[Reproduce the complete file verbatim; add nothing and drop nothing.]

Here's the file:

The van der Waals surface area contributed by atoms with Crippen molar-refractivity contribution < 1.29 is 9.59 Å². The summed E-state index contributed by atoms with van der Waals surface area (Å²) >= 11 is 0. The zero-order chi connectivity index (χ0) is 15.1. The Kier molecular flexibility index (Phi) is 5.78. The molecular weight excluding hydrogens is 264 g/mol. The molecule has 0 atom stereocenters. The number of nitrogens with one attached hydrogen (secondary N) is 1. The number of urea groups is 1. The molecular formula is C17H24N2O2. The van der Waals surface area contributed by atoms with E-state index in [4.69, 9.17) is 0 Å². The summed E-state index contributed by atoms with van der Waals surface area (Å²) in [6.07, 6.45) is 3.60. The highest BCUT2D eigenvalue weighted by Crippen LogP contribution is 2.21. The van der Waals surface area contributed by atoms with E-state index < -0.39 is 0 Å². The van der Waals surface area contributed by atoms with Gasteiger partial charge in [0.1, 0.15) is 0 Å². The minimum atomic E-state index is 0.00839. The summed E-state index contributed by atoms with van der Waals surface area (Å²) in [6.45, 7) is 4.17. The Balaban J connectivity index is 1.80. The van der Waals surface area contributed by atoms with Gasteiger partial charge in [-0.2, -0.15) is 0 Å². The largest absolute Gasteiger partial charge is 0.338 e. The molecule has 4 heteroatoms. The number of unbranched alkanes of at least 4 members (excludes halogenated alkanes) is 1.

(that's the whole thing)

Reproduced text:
The van der Waals surface area contributed by atoms with Crippen molar-refractivity contribution < 1.29 is 9.59 Å². The summed E-state index contributed by atoms with van der Waals surface area (Å²) >= 11 is 0. The zero-order chi connectivity index (χ0) is 15.1. The Kier molecular flexibility index (Phi) is 5.78. The molecular weight excluding hydrogens is 264 g/mol. The molecule has 0 atom stereocenters. The number of nitrogens with one attached hydrogen (secondary N) is 1. The number of urea groups is 1. The molecular formula is C17H24N2O2. The van der Waals surface area contributed by atoms with E-state index in [4.69, 9.17) is 0 Å². The summed E-state index contributed by atoms with van der Waals surface area (Å²) in [6.07, 6.45) is 3.60. The highest BCUT2D eigenvalue weighted by Crippen LogP contribution is 2.21. The van der Waals surface area contributed by atoms with E-state index < -0.39 is 0 Å². The van der Waals surface area contributed by atoms with Gasteiger partial charge in [0.1, 0.15) is 0 Å². The minimum atomic E-state index is 0.00839. The summed E-state index contributed by atoms with van der Waals surface area (Å²) in [6.45, 7) is 4.17. The Balaban J connectivity index is 1.80. The van der Waals surface area contributed by atoms with Gasteiger partial charge in [-0.2, -0.15) is 0 Å². The largest absolute Gasteiger partial charge is 0.338 e. The molecule has 4 heteroatoms. The number of unbranched alkanes of at least 4 members (excludes halogenated alkanes) is 1.